Fly stitch tutorial

To learn how to do fly stitch, why not check out my fly stitch tutorial. It includes:

  • illustrated embroidery stitch instructions
  • a fly stitch video
  • tips for success
  • variations on fly stitch
  • Royal School of Needlework stitch bank.

Fly stitch uses

Fly stitch is most commonly used to make V shapes. You can make them into Y shapes by making the stitch holding the V in place longer, like in the photo below from my stitch sampler design. If you work Y shaped fly stitches downwards in a row, you can create fly stitch leaf shapes.

It can also be used individually, like the dark blue fly stitches shown in the photo.

 Fly stitch tutorial, example on stitch sampler kit

Fly stitch tutorial

Fly stitch tutorial
  • Bring the needle up at 1, then down at 2 but don't pull the thread tight.
  • Bring the needle up at 3, keeping the thread in a loop under the needle.
  • Make a small vertical stitch by putting the needle back down at 4.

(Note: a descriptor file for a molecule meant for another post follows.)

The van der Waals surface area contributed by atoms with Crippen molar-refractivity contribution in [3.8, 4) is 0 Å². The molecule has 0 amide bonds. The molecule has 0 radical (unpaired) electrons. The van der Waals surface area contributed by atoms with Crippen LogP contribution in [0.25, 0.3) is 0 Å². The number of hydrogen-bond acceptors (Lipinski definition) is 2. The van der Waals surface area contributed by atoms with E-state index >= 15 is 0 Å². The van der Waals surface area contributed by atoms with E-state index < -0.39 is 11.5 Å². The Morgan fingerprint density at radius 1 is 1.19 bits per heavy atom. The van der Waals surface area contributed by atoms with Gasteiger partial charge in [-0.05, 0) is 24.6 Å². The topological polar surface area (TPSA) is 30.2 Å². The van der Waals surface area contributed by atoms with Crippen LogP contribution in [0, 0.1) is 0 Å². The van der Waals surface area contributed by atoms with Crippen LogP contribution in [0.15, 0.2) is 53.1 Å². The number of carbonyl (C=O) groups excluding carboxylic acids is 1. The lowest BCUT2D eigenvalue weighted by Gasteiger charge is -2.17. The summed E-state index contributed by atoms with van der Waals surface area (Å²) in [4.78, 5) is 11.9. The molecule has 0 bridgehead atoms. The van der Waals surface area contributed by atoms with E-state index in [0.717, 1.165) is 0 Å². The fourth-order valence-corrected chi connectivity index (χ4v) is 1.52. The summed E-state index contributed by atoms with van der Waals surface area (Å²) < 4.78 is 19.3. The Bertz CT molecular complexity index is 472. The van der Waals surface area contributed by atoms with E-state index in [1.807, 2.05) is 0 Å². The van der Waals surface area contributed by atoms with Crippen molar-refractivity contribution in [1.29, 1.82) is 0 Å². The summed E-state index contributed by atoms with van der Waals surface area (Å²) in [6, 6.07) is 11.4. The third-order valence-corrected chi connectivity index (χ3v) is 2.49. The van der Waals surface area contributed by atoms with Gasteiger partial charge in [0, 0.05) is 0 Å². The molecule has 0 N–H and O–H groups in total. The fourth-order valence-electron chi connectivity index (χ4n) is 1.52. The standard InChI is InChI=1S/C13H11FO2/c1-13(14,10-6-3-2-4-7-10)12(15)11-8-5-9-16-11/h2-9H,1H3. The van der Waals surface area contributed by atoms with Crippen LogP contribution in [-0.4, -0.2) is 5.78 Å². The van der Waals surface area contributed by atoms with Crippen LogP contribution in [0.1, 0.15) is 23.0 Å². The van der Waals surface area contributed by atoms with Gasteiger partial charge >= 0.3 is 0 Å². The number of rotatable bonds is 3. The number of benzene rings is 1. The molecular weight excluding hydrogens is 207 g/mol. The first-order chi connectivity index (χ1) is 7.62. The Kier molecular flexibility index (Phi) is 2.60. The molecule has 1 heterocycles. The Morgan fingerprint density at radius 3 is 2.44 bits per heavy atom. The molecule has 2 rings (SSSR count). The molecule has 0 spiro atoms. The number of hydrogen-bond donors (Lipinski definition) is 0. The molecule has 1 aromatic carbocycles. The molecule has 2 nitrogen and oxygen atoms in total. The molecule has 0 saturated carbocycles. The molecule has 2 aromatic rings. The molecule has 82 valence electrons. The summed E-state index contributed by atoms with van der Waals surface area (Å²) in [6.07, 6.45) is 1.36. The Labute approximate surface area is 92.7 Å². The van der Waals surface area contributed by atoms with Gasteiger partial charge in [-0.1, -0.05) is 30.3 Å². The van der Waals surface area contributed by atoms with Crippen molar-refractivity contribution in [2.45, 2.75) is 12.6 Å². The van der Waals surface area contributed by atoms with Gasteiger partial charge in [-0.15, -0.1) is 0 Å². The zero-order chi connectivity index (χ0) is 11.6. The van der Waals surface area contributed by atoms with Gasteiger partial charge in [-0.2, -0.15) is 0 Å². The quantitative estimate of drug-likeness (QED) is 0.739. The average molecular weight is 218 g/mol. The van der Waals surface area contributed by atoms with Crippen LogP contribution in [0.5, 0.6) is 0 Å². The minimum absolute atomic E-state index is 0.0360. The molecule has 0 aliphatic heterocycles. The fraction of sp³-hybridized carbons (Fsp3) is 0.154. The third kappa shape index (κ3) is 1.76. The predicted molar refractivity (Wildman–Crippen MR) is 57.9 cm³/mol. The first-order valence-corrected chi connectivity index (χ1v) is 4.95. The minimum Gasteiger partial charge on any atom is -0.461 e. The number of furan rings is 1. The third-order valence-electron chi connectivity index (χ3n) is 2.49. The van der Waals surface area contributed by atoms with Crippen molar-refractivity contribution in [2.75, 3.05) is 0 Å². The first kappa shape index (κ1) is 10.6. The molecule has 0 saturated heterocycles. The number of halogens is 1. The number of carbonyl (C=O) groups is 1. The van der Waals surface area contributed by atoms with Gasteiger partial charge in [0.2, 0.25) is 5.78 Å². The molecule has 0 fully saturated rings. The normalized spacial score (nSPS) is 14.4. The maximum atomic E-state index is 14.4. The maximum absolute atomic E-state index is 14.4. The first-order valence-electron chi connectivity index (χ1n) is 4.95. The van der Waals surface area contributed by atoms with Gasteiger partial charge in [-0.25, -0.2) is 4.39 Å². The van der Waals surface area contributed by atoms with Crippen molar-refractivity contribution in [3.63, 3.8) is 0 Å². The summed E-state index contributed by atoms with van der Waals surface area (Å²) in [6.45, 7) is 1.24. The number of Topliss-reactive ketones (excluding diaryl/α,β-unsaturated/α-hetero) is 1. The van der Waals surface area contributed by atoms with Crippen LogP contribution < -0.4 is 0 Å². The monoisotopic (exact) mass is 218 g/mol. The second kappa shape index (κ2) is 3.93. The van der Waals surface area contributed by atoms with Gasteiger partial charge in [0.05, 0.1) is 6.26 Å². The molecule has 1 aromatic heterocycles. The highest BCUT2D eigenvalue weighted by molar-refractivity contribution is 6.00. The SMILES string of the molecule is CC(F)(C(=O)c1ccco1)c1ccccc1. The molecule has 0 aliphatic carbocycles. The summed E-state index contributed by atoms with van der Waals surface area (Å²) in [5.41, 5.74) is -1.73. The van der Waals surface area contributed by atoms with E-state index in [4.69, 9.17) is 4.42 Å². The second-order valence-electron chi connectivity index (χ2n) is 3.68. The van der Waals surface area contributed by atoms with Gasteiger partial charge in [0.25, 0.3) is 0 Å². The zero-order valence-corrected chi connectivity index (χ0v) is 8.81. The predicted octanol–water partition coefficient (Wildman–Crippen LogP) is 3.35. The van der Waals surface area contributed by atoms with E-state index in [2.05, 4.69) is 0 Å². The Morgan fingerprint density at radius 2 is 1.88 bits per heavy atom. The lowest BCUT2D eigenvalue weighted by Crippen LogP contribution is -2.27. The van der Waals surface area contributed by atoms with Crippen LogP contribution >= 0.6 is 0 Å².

• Repeat, working downwards.

Fly stitch video

Tips for success

Fly stitch is a lovely easy stitch which doesn't often go wrong. You can see how I work the stitch in my fly stitch video. The trick is not to pull your stitches too tight.

Download my free stitch guide covering 10 easy embroidery stitches, including fly stitch.

Variations on fly stitch

You can use fly stitch to make a variety of shapes:

  • Firstly, you can make V shapes to cover the fabric surface, for example on flower petals, tufts of grass or bird wings. You can make the V shapes sharper or shallower by changing the angle of your stitching.
  • Secondly, you can make the V shapes into Y shapes by making the holding stitch longer, adding the stem of the Y. See the photo above.
  • Finally, you can make a flat U shape by making the stitch more shallow, with a little stitch over it to hold it in place, as usual.

To create fly stitch leaf shapes, you can make the fly stitches closer to each other or further apart.  You can create curved outlines by making some of the fly stitches longer than others, for example shorter fly stitches at the top or bottom of the leaf, as shown in this photo from my stitch sampler design:

Close-up showing fly stitch in different lengths

Try doing fly stitch in horizontal rows as well as vertically, for example to create a border.

More on fly stitch

The Royal School of Needlework has a stitch bank which aims to preserve every known stitch. It will become a world-wide directory of embroidery stitches. You can read their stitch bank entry for fly stitch and see their fly stitch tutorial here.